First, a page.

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Where the big trip begins.

June 18, 2013

I am 12. I live thousands of miles away from Norway.
I spend my days reading numerous books about harsh Scandinavian landscapes, dreaming of this wonderland with its lofty mountains and cold fiords at nights.

The land of my dreams is so far away and I am so small to do anything about it. But for some reason I know for sure that one day I will be there. When I am grown-up and can do whatever I want.

Then suddenly I’m 25, I live on another side of the country, I have nothing but my bike and a baggage of books, different places, 1001 jobs, two and a half unfinished universities and various ambitions. Back then I sold knives and crossbows and rented an apartment on Petrogradsky Island in Saint Petersburg. I was somewhere in between, when the old had ended, and the new was yet to come.

All of a sudden, Norway seemed so close.
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My big bike trip begins with a bike. A sentimental attachment to my first iron horse made me disturb some old acquaintances to arrange its transfer from Vladivostok to Saint Petersburg.

Then I had various technical checkups, bought some equipment, argued with some big experts saying that I wouldn’t make it far on that bike, that I needed a completely different bike type optimized for travelling. However, being really bullheaded about my dream I didn’t pay much attention to their words. Luckily, TRIAL SPORT got interested in my bike trip and helped tremendously by giving me a light tent (only 1,75 kg) and other useful camping stuff.
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As a nomad by birth I live in trunks. I got used to leave the routine for a cozy homelessness. For that very reason I didn’t plan my route. I had nothing but the direction: south to north. The final destination was pinned in Tromsø, an arctic city on an island, my biggest prize for the trip. I had a whole bunch of paper maps that I really loved to look at. I set a few check points as the leads, but not as inevitable stops-offs. I also had a slightest idea of the routes connecting those check points. And that was basically it.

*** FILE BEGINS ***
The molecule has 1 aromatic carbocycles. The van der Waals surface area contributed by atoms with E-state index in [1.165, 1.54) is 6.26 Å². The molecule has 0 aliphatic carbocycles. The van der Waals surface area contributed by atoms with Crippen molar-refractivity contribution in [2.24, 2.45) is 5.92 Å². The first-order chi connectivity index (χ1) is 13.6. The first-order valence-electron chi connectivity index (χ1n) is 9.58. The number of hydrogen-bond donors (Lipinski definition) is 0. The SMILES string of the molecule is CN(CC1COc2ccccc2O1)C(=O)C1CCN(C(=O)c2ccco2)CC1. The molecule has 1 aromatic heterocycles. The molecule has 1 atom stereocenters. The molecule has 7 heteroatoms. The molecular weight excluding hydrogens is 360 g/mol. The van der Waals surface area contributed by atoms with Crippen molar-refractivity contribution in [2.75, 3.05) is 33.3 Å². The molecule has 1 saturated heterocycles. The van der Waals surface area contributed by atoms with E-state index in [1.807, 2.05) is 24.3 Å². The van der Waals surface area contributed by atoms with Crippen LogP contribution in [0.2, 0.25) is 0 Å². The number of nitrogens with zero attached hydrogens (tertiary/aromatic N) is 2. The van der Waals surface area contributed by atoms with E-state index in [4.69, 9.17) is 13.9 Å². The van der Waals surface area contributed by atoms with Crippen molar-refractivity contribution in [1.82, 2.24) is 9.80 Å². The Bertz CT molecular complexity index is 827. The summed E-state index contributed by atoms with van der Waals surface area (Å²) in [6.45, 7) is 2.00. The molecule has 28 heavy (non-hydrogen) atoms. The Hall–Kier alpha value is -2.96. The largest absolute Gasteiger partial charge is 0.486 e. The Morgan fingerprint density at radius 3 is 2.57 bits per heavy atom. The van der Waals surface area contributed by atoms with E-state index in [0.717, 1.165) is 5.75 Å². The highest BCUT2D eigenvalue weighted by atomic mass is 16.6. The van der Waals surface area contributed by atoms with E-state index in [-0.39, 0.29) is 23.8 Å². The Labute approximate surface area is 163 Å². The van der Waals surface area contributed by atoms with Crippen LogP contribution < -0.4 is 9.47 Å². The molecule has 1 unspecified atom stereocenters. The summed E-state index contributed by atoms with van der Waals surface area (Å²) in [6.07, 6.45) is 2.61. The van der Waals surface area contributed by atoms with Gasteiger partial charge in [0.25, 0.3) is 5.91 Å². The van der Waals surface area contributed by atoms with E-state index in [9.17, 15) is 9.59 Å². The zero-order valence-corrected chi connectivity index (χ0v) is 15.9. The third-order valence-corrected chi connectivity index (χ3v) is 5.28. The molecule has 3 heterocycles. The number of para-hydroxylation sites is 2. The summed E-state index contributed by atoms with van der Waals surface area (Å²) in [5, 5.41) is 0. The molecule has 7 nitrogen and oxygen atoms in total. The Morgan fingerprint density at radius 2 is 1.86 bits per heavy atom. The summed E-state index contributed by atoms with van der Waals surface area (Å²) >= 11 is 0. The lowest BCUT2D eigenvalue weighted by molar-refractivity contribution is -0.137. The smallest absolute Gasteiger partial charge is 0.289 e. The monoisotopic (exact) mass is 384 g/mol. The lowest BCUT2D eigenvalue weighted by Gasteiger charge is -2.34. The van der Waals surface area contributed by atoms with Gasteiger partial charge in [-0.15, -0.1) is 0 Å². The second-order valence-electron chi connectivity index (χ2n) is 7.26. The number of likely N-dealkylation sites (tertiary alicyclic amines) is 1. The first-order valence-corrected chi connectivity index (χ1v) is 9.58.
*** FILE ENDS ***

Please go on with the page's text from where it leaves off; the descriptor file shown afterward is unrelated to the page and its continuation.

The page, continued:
I could easily find out in the Internet all about each section of the road to the extent of tunnels length and working hours of roadhouses. But the very thought of it caused me a deadly boredom. As I learned later, following accidental roads was one of the most interesting things of the trip. So, frankly speaking, my idea of the country had been formed long ago based on obsolete fiction. I was curious to know how far those romanticized beliefs were from my impression of the real journey.

Time has passed and I can say now that such a bike trip proved to be by far safer and simpler than I imagined it would be. But still sometimes I don’t believe I actually decided to do this.

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I took about 18 kg of luggage in a double pannier bike bag and about 5 kg in the backpack. I was planning on spending some nights out in the open, far from city area, so I got some basic camping stuff: a tent, a sleeping bag, a ground pad, a gas-jet, knives, ropes, a headlamp and a headlight mounted on the handle bar. I didn’t have any special clothing, so I took my wind jacket, army pants (light and sensible), jeans for cities, shorts and a couple of tops for hot weather, a light hoodie and a jumper. What else? A camera, a laptop and batteries. Iodine, paracetamol, bandages, ointment for joints and a bike case for public transportation. I tried my best to pack up as little as possible to make it possible to drag all this all the way up along the Norwegian mountains.

I put Schengen in my passport, exchanged some cash to Euro and was ready to go.
Along the way to Norway were Finland (Helsinki) and Stockholm (Sweden).
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